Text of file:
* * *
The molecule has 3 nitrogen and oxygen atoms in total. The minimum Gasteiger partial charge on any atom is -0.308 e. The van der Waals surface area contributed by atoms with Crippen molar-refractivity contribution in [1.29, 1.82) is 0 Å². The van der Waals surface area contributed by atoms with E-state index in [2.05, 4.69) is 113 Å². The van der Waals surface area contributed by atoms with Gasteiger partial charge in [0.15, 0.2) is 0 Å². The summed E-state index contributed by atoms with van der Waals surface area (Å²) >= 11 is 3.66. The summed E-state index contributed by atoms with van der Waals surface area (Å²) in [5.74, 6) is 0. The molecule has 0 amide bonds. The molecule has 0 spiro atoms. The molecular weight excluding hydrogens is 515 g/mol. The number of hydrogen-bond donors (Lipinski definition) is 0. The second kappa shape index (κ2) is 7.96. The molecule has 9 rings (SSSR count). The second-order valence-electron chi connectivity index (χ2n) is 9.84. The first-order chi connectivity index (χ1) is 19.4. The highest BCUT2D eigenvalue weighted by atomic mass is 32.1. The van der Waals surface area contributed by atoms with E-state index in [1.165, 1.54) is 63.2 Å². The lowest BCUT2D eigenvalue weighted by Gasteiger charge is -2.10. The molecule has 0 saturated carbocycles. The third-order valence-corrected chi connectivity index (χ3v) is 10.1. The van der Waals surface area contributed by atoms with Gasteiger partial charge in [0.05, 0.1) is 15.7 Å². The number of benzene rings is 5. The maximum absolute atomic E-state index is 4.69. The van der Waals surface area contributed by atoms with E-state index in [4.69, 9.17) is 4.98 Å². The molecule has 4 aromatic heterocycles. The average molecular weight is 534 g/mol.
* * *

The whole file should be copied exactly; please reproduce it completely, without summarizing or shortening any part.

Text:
The molecule has 3 nitrogen and oxygen atoms in total. The minimum Gasteiger partial charge on any atom is -0.308 e. The van der Waals surface area contributed by atoms with Crippen molar-refractivity contribution in [1.29, 1.82) is 0 Å². The van der Waals surface area contributed by atoms with E-state index in [2.05, 4.69) is 113 Å². The van der Waals surface area contributed by atoms with Gasteiger partial charge in [0.15, 0.2) is 0 Å². The summed E-state index contributed by atoms with van der Waals surface area (Å²) >= 11 is 3.66. The summed E-state index contributed by atoms with van der Waals surface area (Å²) in [5.74, 6) is 0. The molecule has 0 amide bonds. The molecule has 0 spiro atoms. The molecular weight excluding hydrogens is 515 g/mol. The number of hydrogen-bond donors (Lipinski definition) is 0. The second kappa shape index (κ2) is 7.96. The molecule has 9 rings (SSSR count). The second-order valence-electron chi connectivity index (χ2n) is 9.84. The first-order chi connectivity index (χ1) is 19.4. The highest BCUT2D eigenvalue weighted by atomic mass is 32.1. The van der Waals surface area contributed by atoms with E-state index in [1.165, 1.54) is 63.2 Å². The lowest BCUT2D eigenvalue weighted by Gasteiger charge is -2.10. The molecule has 0 saturated carbocycles. The third-order valence-corrected chi connectivity index (χ3v) is 10.1. The van der Waals surface area contributed by atoms with Gasteiger partial charge in [0.05, 0.1) is 15.7 Å². The number of benzene rings is 5. The maximum absolute atomic E-state index is 4.69. The van der Waals surface area contributed by atoms with E-state index in [4.69, 9.17) is 4.98 Å². The molecule has 4 aromatic heterocycles. The average molecular weight is 534 g/mol.